Gareth Southgate will take charge of the men’s senior team for the next four matches against Malta, Slovenia, Scotland and Spain whilst The FA begins its search for the new England manager. The FA wishes Sam well in the future.

The former Sunderland, West Ham, Newcastle and Bolton manager had previously described the England job as his “dream” but it has turned into a nightmare after being fired in hugely controversial circumstances.

He also released a statement via the FA’s website on Tuesday.

Further to recent events, The FA and I have mutually agreed to part company. It was a great honor for me to be appointed back in July and I am deeply disappointed at this outcome. This afternoon, I met with Greg Clarke and Martin Glenn and offered a sincere and wholehearted apology for my actions.

Although it was made clear during the recorded conversations that any proposed arrangements would need The FA’s full approval, I recognize I made some comments which have caused embarrassment. As part of today’s meeting, I was asked to clarify what I said and the context in which the conversations took place. I have co-operated fully in this regard. I also regret my comments with regard to other individuals.

In video clips released by the Telegraph, Allardyce was seen meeting with fictitious businessmen and discussing how to get around rules of third-party ownership (TPO) of players. He was also seen negotiating a fee of over $518,000 for becoming an ambassador for the company he believed to be from the Far East.

When asked about TPO — which was banned by the English FA in 2008 and by FIFA in 2015 — and ways to get around the current system, Allardyce replied to the businessmen that it was “not a problem” and revealed he knew agents who are “doing it all the time.”

Allardyce was also seen criticizing former England boss Roy Hodgson and assistant manager Gary Neville, and his employers at the FA among others, with the whole episode causing the England manager huge embarrassment.

 

England will now start their search for a new permanent manager, while The Telegraph has promised more information will be released in the coming days as they say their 10-month investigation into the murkier side of English soccer has also “unearthed widespread evidence of bribery and corruption in British football.”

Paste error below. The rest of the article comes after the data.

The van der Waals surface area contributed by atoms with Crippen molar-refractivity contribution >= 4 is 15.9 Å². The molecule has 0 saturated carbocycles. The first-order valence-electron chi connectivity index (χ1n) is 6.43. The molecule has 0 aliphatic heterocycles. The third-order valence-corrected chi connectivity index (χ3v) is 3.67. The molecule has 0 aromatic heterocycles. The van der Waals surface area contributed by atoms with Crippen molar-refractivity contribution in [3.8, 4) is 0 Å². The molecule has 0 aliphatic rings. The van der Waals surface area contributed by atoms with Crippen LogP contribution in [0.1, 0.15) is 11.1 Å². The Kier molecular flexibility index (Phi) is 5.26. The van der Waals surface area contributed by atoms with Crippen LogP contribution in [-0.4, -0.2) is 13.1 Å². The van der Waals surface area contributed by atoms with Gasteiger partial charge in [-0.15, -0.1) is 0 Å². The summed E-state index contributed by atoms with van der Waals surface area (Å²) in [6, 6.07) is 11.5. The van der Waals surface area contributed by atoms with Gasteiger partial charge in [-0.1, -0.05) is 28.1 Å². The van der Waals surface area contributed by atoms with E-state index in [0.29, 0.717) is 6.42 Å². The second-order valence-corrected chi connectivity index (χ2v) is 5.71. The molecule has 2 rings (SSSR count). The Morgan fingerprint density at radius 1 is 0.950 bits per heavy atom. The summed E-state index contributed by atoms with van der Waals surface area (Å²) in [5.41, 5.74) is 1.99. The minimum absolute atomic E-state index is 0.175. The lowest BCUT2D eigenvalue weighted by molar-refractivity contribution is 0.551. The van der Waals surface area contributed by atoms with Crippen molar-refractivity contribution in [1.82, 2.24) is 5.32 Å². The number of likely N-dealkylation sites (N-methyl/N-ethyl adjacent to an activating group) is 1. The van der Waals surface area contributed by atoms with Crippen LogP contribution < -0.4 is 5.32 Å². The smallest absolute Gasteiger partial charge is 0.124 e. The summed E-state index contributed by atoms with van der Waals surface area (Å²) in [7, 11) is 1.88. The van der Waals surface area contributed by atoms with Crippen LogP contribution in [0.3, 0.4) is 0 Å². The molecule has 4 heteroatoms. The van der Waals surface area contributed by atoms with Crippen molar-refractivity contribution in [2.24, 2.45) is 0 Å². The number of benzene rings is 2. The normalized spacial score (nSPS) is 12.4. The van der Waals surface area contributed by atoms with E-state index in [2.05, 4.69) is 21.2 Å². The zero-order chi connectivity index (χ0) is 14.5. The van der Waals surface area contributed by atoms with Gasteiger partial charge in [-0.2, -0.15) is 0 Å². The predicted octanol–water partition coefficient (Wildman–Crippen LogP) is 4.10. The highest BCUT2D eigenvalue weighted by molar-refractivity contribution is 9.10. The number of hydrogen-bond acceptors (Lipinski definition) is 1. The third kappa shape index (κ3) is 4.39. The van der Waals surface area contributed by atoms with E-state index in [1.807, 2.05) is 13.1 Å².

LIVE – UCL group stage: Leicester-Porto, Spurs-CSKA; Real, BVB clash

LEICESTER, ENGLAND - SEPTEMBER 17:  Islam Slimani of Leicester City celebrates scoring his sides second goal with his team mates during the Premier League match between Leicester City and Burnley at The King Power Stadium on September 17, 2016 in Leicester, England.  (Photo by Laurence Griffiths/Getty Images)
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The second round of UEFA Champions League group stage games kick off on Tuesday and both Leicester City and Tottenham Hotspur is in action.

[ MORE: UCL schedule ]

Leicester welcomes the UCL for the first time in their history, as they host FC Porto at the King Power Stadium with the Portuguese giants set to be their toughest test in group play. Claudio Ranieri‘s side beat Club Brugge 3-0 away from home in their opening Group G game and if they topple Porto then they’ll have a great chance of advancing to the UCL knockout rounds.

As for Spurs, they’re in a tighter spot after losing their opening Group E game to AS Monaco at Wembley. Mauricio Pochettino has plenty of injury problems with Harry Kane, Mousa Dembele, Danny Rose and Eric Dier all out for the long trip to CSKA Moscow. Nothing but a win will do against the Russian champions, as Spurs aim to get back on track.

Elsewhere some tasty clashes see Borussia Dortmund host Real Madrid at the Westfalenstadion, as the reigning champions go up against the German giants. It will be quite the atmosphere in Dortmund.

All matches kick off at 2:45 p.m. ET, and you can follow all the action live as it happens by clicking on the link above.


Tuesday’s UCL matches

Sporting Lisbon vs. Legia Warsaw
Sevilla vs. Lyon
Dinamo Zagreb vs. Juventus
CSKA Moscow vs. Tottenham Hotspur
Borussia Dortmund vs. Real Madrid
Monaco vs. Bayer Leverkusen
Copenhagen vs. Club Brugge
Leicester City vs. Porto

Makeshift bomb explodes on Cypriot referee’s car

LONDON, ENGLAND - JANUARY 24:  Referee Mark Clattenburg shows a red card to Per Mertesacker of Arsenal during the Barclays Premier League match between Arsenal and Chelsea at Emirates Stadium on January 24, 2016 in London, England.  (Photo by Clive Mason/Getty Images)
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NICOSIA, Cyprus (AP) The Cyprus Football Association has condemned a bomb attack against the car of a top referee, calling it a blight on the island’s footballing family and society in general.

[ MORE: Allardyce in big trouble ]

The association says it stands by referee Georgios Nicolaou and urges police to track down and bring the culprits of Tuesday’s pre-dawn bombing to justice.

Police say the explosion occurred while the car was parked outside the 41-year-old’s home in the Larnaca area. The front of the car sustained extensive damage.

A string of attacks against the property of Cypriot referees have occurred in the past two years.

The most recent previous attack took place in March 2015 against the car of another referee that was set ablaze after being doused with flammable liquid.

VIDEO: Top Premier League goals – Matchday 6

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We were spoiled with stunning strikes in Macthday 6 of the Premier League.

[ MORE: What now for Chelsea? ]

From Philippe Coutinho‘s stunner to Junior Stanislas‘ powerful drive and Demarai Gray‘s delicious strike, there was no shortage of top notch goals.

Watch the best of the bunch in the video above and let us know which was your favorite in the comments section below.